The effects of Washington’s booming population over the past decade has been impossible to miss or ignore. By whatever measure you choose, the result is clear: a lot of people have been moving to Washington and will continue to do so. The exploding population has created stress for almost all our systems in the state, including transportation, housing, mental health, social services and the natural systems that provide habitat and sustenance to salmon and orca.
The population growth isn’t limited to our largest cities. Suburban and rural areas have also seen increased development pressure, bringing new residents into areas of the state, historically dominated by working forests. This creates the obvious opportunities and risks as forest managers reach out and get to know their new neighbors.
The Legislature is poised to offer some assistance in this area with House Bill 1011.
In 2009, the Right To Farm Act was amended to provide protection for forest landowners against nuisance lawsuits while engaging in standard forest practices. Basically, the law says that someone cannot move in next to a working forest and sue the working forest for simply being a working forest. It is the same protection that was provided to agricultural farms in 1979.
However, the 2009 Legislature forgot one thing. The required real estate disclosure that must be signed by any purchaser of real property in the state notifies a buyer about the Right To Farm Act and the protections it provides to farmers. What’s missing is a reference to how the Right To Farm Act also protects the legal rights of forest landowners.
House Bill 1011 fills this hole. It amends the wording of the state’s real estate disclosure statement to notify a buyer of how the Right To Farm Act protects working forests. More important, it puts the concept of working forests in front of every home buyer in the state, from Seattle to Kennewick and beyond. For many, it provides a subtle first introduction to a land use that is valued as both an iconic industry of their new home’s past, and a vibrant and necessary part of its future. It starts a conversation with the new residents that are inadvertently putting pressure on the natural systems that are protected by working forests and hopefully lays the foundation for forest managers to start healthy relationships with their new neighbors.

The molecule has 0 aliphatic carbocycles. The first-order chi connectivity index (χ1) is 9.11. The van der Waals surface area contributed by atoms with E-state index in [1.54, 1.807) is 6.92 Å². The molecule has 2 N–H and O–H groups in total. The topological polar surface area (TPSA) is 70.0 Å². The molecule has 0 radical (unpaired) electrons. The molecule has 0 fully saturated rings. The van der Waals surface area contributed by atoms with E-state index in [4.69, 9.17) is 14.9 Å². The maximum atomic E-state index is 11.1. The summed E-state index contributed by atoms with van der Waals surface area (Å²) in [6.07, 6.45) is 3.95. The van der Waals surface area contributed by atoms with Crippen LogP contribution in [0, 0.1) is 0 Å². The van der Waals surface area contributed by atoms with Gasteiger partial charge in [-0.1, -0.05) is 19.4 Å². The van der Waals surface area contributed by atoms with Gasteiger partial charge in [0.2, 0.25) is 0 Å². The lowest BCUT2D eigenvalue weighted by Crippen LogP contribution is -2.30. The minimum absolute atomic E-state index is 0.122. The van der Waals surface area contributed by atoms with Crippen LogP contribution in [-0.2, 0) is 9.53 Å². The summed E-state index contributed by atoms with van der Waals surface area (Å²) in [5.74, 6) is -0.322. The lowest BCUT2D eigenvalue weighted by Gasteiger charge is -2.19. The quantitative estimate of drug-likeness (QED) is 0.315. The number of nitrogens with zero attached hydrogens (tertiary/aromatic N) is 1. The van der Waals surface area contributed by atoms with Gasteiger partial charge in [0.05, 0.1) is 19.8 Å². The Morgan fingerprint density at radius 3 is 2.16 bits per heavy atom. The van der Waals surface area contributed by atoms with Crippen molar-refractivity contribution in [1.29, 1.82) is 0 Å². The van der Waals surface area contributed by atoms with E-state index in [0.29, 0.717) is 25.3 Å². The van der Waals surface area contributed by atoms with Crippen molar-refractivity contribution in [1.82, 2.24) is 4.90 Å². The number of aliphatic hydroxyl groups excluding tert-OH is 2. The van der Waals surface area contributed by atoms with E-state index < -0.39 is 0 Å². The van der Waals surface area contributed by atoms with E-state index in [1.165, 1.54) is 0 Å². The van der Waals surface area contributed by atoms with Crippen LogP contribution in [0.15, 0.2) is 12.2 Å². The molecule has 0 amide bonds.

Legislative consideration for House Bill 1011 will begin once session commences on January 14th. You can find your legislator by clicking here.
Appreciation is due to the sponsors of House Bill 1011 for having the foresight to support this legislation that helps working forests continue their vibrancy in the face of population growth. Those sponsors are Rep. Kristine Reeves (D-Federal Way), Rep. Andrew Barkis (R-Lacey), Rep. Christine Kilfuff (D-University Place), and Rep. Brandon Vick (R-Felida).